On the west side of the forum are two structures.  One is the Kalybe, a temple for the imperial cult with its semicircular niche facing the forum.  Presumably a statue would have stood in this niche.   The roof, which is not in good condition, would have been a half dome.

North of this was another building of which nothing remains except a decorative gate between the west side of the forum and the decumanus maximus.  A similar gate appears at the western end of the decumanus maximus.   There is a bath house complex on the east of the forum.

North of the forum is a wall made of several rows of basalt ashlars set in headers and stretchers.  This method of construction is typical of the Hellenistic period and this is one of the only remnants of the Hellenistic period found in Sussita.  This was a Hellenistic temple or temenos.

Sussita, Archaeology in Israe.

Foundation of Greek Temenos

During the Roman period (1st century B.C.E.) a Roman temple was built over the Hellenistic temple. On top of this is a row of huge limestone ashlars of the northwest church.  There are more remains of the Roman temple such as a stairway and a podium and these items were used by the northwest church.

The erection of a church on this very spot is a symbol of the victory of Christianity over paganism.  The existence of the decumanus maximus, the cardines, the forum and the water supply system shows us that the urban plan of Sussita was determined during the early Roman period and not the Hellenistic period.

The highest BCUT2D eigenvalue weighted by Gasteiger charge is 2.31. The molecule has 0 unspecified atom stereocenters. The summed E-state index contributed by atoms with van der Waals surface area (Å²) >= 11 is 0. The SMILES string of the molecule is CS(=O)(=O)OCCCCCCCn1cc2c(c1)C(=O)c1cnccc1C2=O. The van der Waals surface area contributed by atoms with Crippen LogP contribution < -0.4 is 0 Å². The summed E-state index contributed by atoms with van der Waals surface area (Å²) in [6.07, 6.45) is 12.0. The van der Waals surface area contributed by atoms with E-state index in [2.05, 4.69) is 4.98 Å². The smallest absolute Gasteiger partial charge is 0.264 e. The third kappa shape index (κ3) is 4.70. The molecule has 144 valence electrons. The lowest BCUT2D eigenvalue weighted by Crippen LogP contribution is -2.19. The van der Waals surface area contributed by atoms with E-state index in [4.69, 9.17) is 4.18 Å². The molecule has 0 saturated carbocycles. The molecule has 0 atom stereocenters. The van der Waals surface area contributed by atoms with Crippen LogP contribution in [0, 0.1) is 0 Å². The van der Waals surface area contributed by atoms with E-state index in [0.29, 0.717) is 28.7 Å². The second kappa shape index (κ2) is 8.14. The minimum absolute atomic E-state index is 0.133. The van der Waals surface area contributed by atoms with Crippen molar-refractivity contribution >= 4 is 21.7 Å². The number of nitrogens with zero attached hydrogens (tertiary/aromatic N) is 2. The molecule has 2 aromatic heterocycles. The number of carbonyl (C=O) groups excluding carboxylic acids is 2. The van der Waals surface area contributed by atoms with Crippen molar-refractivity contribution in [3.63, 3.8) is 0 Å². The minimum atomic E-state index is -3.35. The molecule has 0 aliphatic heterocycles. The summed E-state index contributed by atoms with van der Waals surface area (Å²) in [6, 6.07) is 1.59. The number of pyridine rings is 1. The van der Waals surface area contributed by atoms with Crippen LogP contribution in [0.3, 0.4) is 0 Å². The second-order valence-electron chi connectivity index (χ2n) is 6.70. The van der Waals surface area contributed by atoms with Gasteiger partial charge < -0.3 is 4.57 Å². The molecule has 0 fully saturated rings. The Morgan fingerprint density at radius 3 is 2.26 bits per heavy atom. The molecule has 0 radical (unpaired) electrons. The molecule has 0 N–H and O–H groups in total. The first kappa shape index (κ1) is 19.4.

It is assumed that Antiochia – Hippos was founded during the Seleucid rule as an administrative center with a small fortress and sanctuary.  The road that led from the east to the sanctuary became the decumanus maximus of the Roman period.  The urban plan of Sussita resembled that of Gadara and other cities of the decapolis.  An Odeon or small theatre from the Roman period was also unearthed at Sussita, as well as a cathedral and seven other churches.

The people of Sussita were proud of their Greek culture and their form of government but the major architecture was the architecture of imperial Rome. It is important to note that the town has a cemetery, necropolis, located on the southeast side of the saddle ridge and an aqueduct that transported water from the Golan Heights.

Discovering Sussita

In 1885 the German researcher, Gottlieb Schumacher, conducted a detailed survey of Hippos in which the street network and some of the public buildings were identified.   In the 1930’s Hippos was further explored by setters of Kibbutz Ein Gev.  Between 1950 and 1955 formal excavations were carried out by Claire Epstein.

At this time the IDF built two buildings on the site for military use.  During the construction of the southern building the Cathedral south of the decumanus maximus was unearthed.   This is one of eight churches unearthed in Sussita. Avi Yonah conducted an archaeological survey in 1951 and further surveys were conducted on behalf of the Israel Antiquity Authority in 1952. These surveys revealed more buildings from the Byzantium period.

In the 1990’s a team of Israeli and German researchers studied the city’s water supply system. For the past 13 years excavations have been carried out by archaeologists from the Zinman Institute of Archaeology of the University of Haifa, headed first by Arthur Segal and then Michael Eisenberg, the Department of Archaeology of the University of Warsaw led by Jolanta Mlynarczyk and Marius Burdajewicz of the National Museum of Warsaw and from Concordia University of St. Paul, Minnesota, led by Mark Schuler.